“Janie, you should eat something.”
“Mamma, don’t call me Janie. I’m not five!”
You know that sigh moms get when they’re pulling their patience from somewhere only angels live? Yeah. That’s the sigh she gave me. “Janice, you need to eat.” The serious tone of voice came out.
“I’m not hungry, mamma.”
“I know, baby. I know.”
She smelled good, like freshly baked pie and flowers. The skin on her arms was soft as she held me, but I could feel the age in her bones. My crying didn’t seem to faze her.
“I’m tired, Mamma.”
She laid her head on top of mine. “I know.”
Sounds and lights and color. That’s all I remember. The sounds don’t make any sense in my memory, just a jumble missing any context. Disconnected, like on an amusement park ride. I don’t recall the impact. We were just moving, and then we weren’t. They say your life passes before your eyes when these things happen. ‘These things,’ nice and sanitized. ‘These things happen,’ they say, like that’s supposed to make it okay.
It was Thursday. That much I remembered. Jonie had ballet class and John’s plane arrived early, so I took her with me to pick him up. ‘Triple J,’ John called us, or his ‘J and the Jayettes,’ like we were some kind of rock band. Jonie loved it.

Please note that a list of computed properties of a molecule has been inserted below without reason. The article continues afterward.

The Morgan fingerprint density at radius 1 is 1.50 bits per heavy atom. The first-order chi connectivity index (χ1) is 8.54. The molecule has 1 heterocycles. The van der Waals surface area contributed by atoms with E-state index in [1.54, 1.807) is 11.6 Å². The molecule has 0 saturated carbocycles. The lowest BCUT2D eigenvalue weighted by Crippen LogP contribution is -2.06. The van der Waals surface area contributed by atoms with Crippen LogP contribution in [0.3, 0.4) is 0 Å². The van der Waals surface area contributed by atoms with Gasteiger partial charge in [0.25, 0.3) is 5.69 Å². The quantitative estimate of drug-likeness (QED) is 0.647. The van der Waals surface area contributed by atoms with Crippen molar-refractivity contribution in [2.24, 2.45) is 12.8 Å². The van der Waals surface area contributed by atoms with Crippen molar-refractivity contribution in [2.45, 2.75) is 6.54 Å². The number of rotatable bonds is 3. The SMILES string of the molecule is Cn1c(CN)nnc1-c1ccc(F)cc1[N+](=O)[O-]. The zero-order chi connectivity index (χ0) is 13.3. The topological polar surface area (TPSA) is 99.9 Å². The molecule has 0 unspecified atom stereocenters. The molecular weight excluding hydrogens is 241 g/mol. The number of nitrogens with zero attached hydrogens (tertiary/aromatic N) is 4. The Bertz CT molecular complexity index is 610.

Nine-eleven came and went and life went back to being life. I can’t really say ‘normal,’ because the country changed after that. I changed. Jonie’s only six. She didn’t change, she wasn’t born yet. My baby knows how to say terrorist.
How do you pick up the pieces of your life after that? The ballet practice that will never come. They said, God, that if I wrote it down, You would answer. How? I only lost my left leg. They lost everything. My Jays, and the rest. The truck bomb got fifty-two people in one shot, and they say it was driven by a woman.
Was she missing when she left that day? Did her family look for her, frantic with worry? Or did they console each other, shake their heads, and say, ‘these things happen?’